Ah, beautiful Miami! Sun,
sand, and palm trees. It’s also the town of opportunities for most students in Kindergarten all the way up to 12th grade who attend Miami Schools. Magnet programs are abundant, and surrounding communities like Coral Gables and Aventura teem with innovative and exciting schools. Of course, Miami Schools also have their fair share of problems, as well. Budget concerns and dropout rates continue to burden the district.
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Ah, beautiful Miami! Sun, sand, and palm trees. It’s also the town of opportunities for most students in Kindergarten all the way up to 12th grade who attend Miami Schools. Magnet programs are abundant, and surrounding communities like Coral Gables and Aventura teem with innovative and exciting schools. Of course, Miami Schools also have their fair share of problems, as well. Budget concerns and dropout rates continue to burden the district.
One of Miami Schools’ success stories is Coral Gables. The town has a highly respected magnet program, which resides at Coral Gables High School. It received a Magnet School of Distinction Award at the 24th Annual Magnet Schools of America Conference in Omaha, Nebraska.
Also on the horizon for Miami Schools is a new International Studies Magnet High School, which will open near Coral Gables High School. It will offer intensive study in foreign languages and culture. Seven hundred of Miami Schools’ students will spend half of each day learning the history and cultures of Europe entirely in a foreign language. It will be the first and only high school of its kind in the country! The curriculum will be based on the successful international education programs already in place at Miami Schools like Carver Elementary, Sunset Elementary, and Ponce de Leon Middle School, all of which teach French, German, and Spanish. Not only are students immersed in a foreign language, they are instructed in a foreign culture; just as other students in France, Germany, or Spain would be. English isn’t spoken at all during the foreign language part of the day. It’s as if schools from those countries have been scooped up and set back down into the Miami Schools’ district of Miami-Dade. The goal of the program is to produce students who are proficient in a foreign language.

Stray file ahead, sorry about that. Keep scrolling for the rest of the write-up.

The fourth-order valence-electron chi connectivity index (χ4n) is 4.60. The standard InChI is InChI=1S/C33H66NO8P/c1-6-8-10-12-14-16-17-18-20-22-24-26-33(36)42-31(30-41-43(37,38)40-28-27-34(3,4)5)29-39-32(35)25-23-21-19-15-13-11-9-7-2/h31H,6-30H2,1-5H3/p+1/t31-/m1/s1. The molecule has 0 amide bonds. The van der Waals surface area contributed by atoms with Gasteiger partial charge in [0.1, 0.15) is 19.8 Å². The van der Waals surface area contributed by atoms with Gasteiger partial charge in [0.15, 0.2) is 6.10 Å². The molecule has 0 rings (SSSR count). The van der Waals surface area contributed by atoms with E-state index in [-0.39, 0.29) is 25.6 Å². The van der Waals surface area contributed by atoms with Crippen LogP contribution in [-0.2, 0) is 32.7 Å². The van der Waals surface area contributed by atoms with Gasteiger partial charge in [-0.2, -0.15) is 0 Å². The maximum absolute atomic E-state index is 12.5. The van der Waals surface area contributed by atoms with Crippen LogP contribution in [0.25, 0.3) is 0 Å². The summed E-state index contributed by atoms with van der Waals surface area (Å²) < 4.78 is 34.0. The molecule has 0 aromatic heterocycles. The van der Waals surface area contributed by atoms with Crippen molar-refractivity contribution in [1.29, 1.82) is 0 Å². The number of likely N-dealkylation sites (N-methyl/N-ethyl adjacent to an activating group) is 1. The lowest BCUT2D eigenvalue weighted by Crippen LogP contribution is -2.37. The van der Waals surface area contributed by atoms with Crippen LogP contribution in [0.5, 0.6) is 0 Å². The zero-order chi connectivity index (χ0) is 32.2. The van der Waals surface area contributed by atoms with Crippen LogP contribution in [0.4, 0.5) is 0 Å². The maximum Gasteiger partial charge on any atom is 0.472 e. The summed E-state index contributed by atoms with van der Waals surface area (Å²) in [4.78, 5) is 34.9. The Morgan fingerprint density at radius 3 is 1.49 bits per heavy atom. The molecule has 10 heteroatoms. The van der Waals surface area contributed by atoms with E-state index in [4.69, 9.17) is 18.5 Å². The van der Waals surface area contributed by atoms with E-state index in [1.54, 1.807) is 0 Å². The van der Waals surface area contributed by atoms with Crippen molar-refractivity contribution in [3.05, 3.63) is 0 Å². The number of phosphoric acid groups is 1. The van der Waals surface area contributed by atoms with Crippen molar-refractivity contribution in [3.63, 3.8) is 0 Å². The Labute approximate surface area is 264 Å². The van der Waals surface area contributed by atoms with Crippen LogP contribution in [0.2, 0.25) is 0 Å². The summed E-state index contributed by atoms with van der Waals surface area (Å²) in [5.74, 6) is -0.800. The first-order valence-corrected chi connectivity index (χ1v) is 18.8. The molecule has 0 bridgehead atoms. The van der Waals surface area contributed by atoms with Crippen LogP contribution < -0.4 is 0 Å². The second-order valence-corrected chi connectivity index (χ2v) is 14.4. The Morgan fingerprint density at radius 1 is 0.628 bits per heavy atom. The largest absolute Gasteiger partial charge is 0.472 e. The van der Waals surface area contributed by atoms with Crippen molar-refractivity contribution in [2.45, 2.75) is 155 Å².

Another success story for Miami Schools, at least so far, is the new ACES charter school, located in Aventura. The school’s student body population began at 425. The city also has constructed a 300-seat middle school expansion of ACES. The charter school is managed under contract by Charter Schools USA. ACES boasts gifted teachers at each grade level, personalized assessment and objectives, a character building curriculum, four computers installed in every classroom, a full-time ESOL teacher, a science lab, and specialty classes not only in music, art, P.E., and media, but in computers, Spanish, and science.
It’s not all roses for Miami Schools, however. 40 percent of students don’t graduate from high school. An influx of younger families over the past ten years requires more classrooms to serve the new large-scale residential projects that are popping up. Rising housing prices in the Miami Schools area force many young families to move into older condos. This triggers a demographic shift and effects what each school system receives from property taxes.
Also, the statewide classroom reduction amendment, passed by voters in 2002 has become a challenge for Miami Schools’ administrators, as they must rely more and more on portable classrooms. Miami Schools face many challenges, yet are still able to create and maintain some exciting and innovation school choices.